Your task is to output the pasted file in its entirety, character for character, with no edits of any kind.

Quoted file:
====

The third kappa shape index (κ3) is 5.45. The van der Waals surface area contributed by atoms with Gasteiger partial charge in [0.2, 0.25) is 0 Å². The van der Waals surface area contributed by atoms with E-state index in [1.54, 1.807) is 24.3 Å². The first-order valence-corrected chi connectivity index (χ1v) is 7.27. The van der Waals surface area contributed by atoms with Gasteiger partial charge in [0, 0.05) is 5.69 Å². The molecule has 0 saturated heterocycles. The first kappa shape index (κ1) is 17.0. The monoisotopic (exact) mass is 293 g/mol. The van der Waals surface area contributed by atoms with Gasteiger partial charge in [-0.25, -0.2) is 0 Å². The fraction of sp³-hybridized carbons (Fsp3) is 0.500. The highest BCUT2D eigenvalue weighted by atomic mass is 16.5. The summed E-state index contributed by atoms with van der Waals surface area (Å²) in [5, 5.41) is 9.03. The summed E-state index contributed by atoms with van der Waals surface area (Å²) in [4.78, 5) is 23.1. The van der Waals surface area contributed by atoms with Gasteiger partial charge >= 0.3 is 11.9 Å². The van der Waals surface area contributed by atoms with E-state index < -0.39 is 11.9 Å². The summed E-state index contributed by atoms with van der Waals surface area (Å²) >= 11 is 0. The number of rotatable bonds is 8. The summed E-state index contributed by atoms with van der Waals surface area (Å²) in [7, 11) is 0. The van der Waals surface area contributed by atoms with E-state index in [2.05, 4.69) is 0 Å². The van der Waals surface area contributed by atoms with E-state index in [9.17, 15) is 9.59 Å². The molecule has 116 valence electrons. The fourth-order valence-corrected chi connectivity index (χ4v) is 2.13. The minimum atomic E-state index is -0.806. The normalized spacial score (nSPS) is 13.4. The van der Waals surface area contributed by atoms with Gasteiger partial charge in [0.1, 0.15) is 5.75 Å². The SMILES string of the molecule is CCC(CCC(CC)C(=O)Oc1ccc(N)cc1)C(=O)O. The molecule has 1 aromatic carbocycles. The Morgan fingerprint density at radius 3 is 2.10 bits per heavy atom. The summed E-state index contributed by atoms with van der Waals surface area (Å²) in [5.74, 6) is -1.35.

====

The third kappa shape index (κ3) is 5.45. The van der Waals surface area contributed by atoms with Gasteiger partial charge in [0.2, 0.25) is 0 Å². The van der Waals surface area contributed by atoms with E-state index in [1.54, 1.807) is 24.3 Å². The first-order valence-corrected chi connectivity index (χ1v) is 7.27. The van der Waals surface area contributed by atoms with Gasteiger partial charge in [0, 0.05) is 5.69 Å². The molecule has 0 saturated heterocycles. The first kappa shape index (κ1) is 17.0. The monoisotopic (exact) mass is 293 g/mol. The van der Waals surface area contributed by atoms with Gasteiger partial charge in [-0.25, -0.2) is 0 Å². The fraction of sp³-hybridized carbons (Fsp3) is 0.500. The highest BCUT2D eigenvalue weighted by atomic mass is 16.5. The summed E-state index contributed by atoms with van der Waals surface area (Å²) in [5, 5.41) is 9.03. The summed E-state index contributed by atoms with van der Waals surface area (Å²) in [4.78, 5) is 23.1. The van der Waals surface area contributed by atoms with Gasteiger partial charge >= 0.3 is 11.9 Å². The van der Waals surface area contributed by atoms with E-state index < -0.39 is 11.9 Å². The summed E-state index contributed by atoms with van der Waals surface area (Å²) >= 11 is 0. The number of rotatable bonds is 8. The summed E-state index contributed by atoms with van der Waals surface area (Å²) in [7, 11) is 0. The van der Waals surface area contributed by atoms with E-state index in [2.05, 4.69) is 0 Å². The van der Waals surface area contributed by atoms with E-state index in [9.17, 15) is 9.59 Å². The molecule has 116 valence electrons. The fourth-order valence-corrected chi connectivity index (χ4v) is 2.13. The minimum atomic E-state index is -0.806. The normalized spacial score (nSPS) is 13.4. The van der Waals surface area contributed by atoms with Gasteiger partial charge in [0.1, 0.15) is 5.75 Å². The SMILES string of the molecule is CCC(CCC(CC)C(=O)Oc1ccc(N)cc1)C(=O)O. The molecule has 1 aromatic carbocycles. The Morgan fingerprint density at radius 3 is 2.10 bits per heavy atom. The summed E-state index contributed by atoms with van der Waals surface area (Å²) in [5.74, 6) is -1.35.